Jakarta media decries draft law
Indonesian journalists have attacked proposed legislation that would allow reporters to be jailed or fined as likely to harm press freedom.
Lawmakers are debating a draft bill on general elections but the Indonesian Association of Journalists (AJI) said the country already had a press law as well as a press council to solve journalism-related disputes.
'We certainly don't need a law that threatens to send journalists to jail,' said Eko Maryadi, the co-ordinator of AJI Jakarta.
Article 260 of the bill says that an 'editor-in-chief who violates a ban on reporting on campaigns during a cool-off period will be sentenced to between three and six months in jail and fined between 1 million and 5 million rupiah [HK830 to HK4,130]'.
Indonesian journalists can be jailed for defamation, an offence local courts deal with under the criminal code rather than the press law.
The press law, passed by decree in 1999, is due for revision and some of its new provisions would limit journalists when covering religious and other sensitive issues.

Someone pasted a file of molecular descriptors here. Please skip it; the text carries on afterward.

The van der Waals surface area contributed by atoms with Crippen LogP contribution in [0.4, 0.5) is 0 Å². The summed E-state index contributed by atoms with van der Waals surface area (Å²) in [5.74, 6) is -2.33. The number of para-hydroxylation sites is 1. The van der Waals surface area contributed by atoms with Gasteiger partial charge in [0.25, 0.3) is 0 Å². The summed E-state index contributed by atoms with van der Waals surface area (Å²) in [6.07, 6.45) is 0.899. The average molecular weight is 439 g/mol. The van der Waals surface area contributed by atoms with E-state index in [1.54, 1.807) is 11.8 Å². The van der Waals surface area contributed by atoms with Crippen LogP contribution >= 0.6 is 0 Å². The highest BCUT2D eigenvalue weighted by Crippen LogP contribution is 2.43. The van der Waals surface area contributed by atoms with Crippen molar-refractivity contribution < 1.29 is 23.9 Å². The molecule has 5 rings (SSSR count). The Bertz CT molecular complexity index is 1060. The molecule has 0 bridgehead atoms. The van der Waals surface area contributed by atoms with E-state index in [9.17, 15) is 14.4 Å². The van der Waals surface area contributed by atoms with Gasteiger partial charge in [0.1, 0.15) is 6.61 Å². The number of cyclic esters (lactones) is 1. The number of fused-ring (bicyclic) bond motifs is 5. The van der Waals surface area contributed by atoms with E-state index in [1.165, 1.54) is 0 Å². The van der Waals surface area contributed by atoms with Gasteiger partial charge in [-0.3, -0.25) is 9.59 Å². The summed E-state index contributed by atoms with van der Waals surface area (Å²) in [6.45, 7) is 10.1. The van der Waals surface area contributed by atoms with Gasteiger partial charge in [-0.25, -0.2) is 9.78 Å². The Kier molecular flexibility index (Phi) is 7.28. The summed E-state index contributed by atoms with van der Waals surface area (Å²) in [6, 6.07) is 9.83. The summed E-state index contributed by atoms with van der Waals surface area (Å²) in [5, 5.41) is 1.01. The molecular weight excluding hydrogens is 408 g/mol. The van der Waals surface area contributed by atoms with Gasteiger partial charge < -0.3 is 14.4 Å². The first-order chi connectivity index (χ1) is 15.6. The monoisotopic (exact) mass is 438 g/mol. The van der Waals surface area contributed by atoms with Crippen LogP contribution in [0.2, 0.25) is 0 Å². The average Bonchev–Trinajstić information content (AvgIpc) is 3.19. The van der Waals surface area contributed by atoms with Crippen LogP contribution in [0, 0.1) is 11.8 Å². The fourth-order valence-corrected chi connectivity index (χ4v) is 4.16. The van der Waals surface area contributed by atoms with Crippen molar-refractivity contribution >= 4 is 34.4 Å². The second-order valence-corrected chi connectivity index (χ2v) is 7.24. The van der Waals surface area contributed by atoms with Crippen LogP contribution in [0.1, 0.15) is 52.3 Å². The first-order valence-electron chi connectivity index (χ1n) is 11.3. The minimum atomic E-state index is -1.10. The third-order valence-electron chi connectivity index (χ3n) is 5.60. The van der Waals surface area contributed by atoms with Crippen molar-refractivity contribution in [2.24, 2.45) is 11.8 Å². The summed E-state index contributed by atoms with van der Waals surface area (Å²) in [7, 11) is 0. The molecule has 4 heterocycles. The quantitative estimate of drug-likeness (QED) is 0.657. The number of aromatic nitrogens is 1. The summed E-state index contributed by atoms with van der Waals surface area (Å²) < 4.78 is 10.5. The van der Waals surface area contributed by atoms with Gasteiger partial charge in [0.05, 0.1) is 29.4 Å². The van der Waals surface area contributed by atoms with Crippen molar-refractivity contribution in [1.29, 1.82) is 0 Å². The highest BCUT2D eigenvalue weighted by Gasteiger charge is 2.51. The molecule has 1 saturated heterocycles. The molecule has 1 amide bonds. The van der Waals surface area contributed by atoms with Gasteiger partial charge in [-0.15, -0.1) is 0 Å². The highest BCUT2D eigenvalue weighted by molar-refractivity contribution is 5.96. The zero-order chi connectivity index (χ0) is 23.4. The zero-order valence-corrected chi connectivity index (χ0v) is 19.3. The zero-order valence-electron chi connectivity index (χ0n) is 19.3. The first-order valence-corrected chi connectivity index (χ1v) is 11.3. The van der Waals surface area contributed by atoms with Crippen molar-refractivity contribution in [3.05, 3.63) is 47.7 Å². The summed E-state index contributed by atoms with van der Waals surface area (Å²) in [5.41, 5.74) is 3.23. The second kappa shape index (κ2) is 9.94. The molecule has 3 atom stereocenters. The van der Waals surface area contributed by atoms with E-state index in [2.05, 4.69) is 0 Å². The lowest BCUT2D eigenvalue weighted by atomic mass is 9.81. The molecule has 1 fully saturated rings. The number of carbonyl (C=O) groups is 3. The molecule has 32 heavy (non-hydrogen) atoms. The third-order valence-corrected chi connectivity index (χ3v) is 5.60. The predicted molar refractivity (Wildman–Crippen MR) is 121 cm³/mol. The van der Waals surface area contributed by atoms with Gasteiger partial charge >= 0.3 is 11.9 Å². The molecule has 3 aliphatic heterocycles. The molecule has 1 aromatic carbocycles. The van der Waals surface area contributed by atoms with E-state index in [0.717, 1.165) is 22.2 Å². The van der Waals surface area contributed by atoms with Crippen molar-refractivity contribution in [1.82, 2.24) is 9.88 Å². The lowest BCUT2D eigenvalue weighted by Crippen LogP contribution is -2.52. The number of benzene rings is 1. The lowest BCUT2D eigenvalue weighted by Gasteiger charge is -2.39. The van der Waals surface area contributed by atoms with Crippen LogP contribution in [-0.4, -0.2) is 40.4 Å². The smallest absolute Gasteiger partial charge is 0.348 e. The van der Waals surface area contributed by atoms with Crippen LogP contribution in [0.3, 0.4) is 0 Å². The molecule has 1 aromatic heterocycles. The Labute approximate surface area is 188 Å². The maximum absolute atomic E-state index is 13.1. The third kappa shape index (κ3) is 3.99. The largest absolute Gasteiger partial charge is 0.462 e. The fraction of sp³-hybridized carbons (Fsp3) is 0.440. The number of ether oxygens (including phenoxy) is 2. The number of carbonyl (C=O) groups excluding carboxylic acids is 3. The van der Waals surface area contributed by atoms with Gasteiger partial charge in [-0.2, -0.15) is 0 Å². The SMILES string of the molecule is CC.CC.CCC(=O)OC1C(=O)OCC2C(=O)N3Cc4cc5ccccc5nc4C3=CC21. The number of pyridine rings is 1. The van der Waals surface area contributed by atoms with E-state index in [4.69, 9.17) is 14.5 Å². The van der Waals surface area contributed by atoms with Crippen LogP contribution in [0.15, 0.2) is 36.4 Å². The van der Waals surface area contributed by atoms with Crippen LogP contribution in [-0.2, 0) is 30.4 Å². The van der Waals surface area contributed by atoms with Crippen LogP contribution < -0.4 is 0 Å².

In a copy of the press law revision draft that Tempo magazine obtained, Article 4 reportedly includes a point that emphasises 'censoring, banning or stopping programmes will be applied against media that contain news, pictures or advertisements which weaken religion's esteem, disrupt the harmony of devotees' living or endanger the defence and security system'.
Information minister Muhammad Noeh said the government was committed to protecting press freedom and was not involved in revision of the press law, which he said 'is up to the media community'.
The Indonesian media gained much freedom after the fall of the Suharto regime in 1998. It has grown into one of the most vibrant media environments in the region, and it enjoys one of the most liberal press laws in Asia.
The recent drive to regulate the industry follows accusations, including those from the industry itself, that the press has gone overboard.
Kompas newspaper senior editor Nugroho Yudho recently noted that not all of the 600 media organisations have permits.
'Without government intervention in media organisations, the news published is sometimes not based on facts, resulting in people questioning the credibility of newspapers,' he said.